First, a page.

Student-athletes may find out information about drug testing by contacting the Resource Exchange Center (REC) at 877.202.0769 or www.drugfreesport.com/rec (password is ncaa2).  More information and the current NCAA list of banned drug classes can be found at www.NCAA.org/health-safety.

Student-athletes should also be aware that before consuming any nutritional or dietary supplements they should review the product label with your athletics department staff.  Dietary supplements are not well regulated and could cause a positive drug test.

REDSHIRT VS. MEDICAL HARDSHIP WAIVERS

 

REDSHIRT

MEDICAL HARDSHIP

Description

The term "redshirt" is used to describe a student-athlete who does not participate in competition in a sport for an entire academic year. If the student-athlete does not compete at all during the academic year, he/she has not used a season of competition.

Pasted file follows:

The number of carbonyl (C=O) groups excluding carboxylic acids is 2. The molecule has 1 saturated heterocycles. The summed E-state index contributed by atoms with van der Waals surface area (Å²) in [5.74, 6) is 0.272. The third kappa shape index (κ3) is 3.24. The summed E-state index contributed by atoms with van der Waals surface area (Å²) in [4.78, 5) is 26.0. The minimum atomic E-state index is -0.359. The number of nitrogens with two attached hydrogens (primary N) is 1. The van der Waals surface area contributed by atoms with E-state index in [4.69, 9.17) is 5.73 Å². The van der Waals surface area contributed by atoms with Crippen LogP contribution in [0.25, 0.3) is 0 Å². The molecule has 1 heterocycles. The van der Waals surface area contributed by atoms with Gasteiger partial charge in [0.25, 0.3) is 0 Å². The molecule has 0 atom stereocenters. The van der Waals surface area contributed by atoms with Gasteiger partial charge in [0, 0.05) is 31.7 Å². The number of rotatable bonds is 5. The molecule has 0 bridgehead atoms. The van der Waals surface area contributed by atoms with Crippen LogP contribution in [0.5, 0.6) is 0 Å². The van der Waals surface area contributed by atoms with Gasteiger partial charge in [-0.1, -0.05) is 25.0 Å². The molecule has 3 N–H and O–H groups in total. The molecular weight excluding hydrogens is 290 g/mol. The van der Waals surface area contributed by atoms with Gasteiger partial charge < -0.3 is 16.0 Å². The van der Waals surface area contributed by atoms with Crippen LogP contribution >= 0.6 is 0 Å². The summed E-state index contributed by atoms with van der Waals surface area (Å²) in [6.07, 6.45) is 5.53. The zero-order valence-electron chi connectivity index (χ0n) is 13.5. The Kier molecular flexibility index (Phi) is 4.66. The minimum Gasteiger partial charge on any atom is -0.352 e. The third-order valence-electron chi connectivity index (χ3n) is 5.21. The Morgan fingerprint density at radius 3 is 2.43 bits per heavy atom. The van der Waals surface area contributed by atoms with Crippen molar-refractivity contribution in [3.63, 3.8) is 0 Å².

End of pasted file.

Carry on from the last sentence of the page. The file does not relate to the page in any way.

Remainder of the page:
A medical hardship is for those student-athletes who have sustained an incapacitating injury or illness which prevented them from competing in the remainder of the playing season that concludes with the NCAA championship.

Form

There is no official form to complete for a redshirt student-athlete. However, a student-athlete's participation in competition is recorded on the Competition Record Form (KCA-011) which must be submitted by the coach to the King University compliance office at the completion of a team's season.